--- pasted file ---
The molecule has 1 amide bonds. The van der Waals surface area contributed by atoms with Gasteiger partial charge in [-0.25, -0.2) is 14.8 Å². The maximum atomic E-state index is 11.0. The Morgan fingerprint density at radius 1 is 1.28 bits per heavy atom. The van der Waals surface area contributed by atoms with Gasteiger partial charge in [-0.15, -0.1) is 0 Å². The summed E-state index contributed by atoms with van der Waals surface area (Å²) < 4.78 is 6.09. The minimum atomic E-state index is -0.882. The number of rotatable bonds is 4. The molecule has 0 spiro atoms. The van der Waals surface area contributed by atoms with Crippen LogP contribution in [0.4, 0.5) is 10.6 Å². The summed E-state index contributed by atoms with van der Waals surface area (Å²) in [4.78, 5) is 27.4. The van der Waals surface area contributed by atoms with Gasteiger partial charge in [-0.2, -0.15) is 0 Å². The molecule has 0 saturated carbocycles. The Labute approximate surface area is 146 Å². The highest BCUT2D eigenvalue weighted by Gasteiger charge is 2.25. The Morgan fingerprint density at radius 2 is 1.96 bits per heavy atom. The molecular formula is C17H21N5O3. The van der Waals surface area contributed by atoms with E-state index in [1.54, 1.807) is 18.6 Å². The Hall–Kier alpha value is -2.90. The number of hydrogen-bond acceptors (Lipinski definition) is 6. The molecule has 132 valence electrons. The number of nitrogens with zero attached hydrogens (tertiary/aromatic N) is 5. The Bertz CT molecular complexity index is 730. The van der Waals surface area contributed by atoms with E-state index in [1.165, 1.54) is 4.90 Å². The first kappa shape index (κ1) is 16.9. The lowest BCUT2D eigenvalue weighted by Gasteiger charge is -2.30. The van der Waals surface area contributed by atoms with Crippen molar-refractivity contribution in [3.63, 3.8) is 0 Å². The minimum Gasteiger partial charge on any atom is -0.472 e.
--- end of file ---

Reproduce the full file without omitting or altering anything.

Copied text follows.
The molecule has 1 amide bonds. The van der Waals surface area contributed by atoms with Gasteiger partial charge in [-0.25, -0.2) is 14.8 Å². The maximum atomic E-state index is 11.0. The Morgan fingerprint density at radius 1 is 1.28 bits per heavy atom. The van der Waals surface area contributed by atoms with Gasteiger partial charge in [-0.15, -0.1) is 0 Å². The summed E-state index contributed by atoms with van der Waals surface area (Å²) < 4.78 is 6.09. The minimum atomic E-state index is -0.882. The number of rotatable bonds is 4. The molecule has 0 spiro atoms. The van der Waals surface area contributed by atoms with Crippen LogP contribution in [0.4, 0.5) is 10.6 Å². The summed E-state index contributed by atoms with van der Waals surface area (Å²) in [4.78, 5) is 27.4. The van der Waals surface area contributed by atoms with Gasteiger partial charge in [-0.2, -0.15) is 0 Å². The molecule has 0 saturated carbocycles. The Labute approximate surface area is 146 Å². The highest BCUT2D eigenvalue weighted by Gasteiger charge is 2.25. The Morgan fingerprint density at radius 2 is 1.96 bits per heavy atom. The molecular formula is C17H21N5O3. The van der Waals surface area contributed by atoms with E-state index in [1.54, 1.807) is 18.6 Å². The Hall–Kier alpha value is -2.90. The number of hydrogen-bond acceptors (Lipinski definition) is 6. The molecule has 132 valence electrons. The number of nitrogens with zero attached hydrogens (tertiary/aromatic N) is 5. The Bertz CT molecular complexity index is 730. The van der Waals surface area contributed by atoms with E-state index in [1.165, 1.54) is 4.90 Å². The first kappa shape index (κ1) is 16.9. The lowest BCUT2D eigenvalue weighted by Gasteiger charge is -2.30. The van der Waals surface area contributed by atoms with Crippen molar-refractivity contribution in [3.63, 3.8) is 0 Å². The minimum Gasteiger partial charge on any atom is -0.472 e.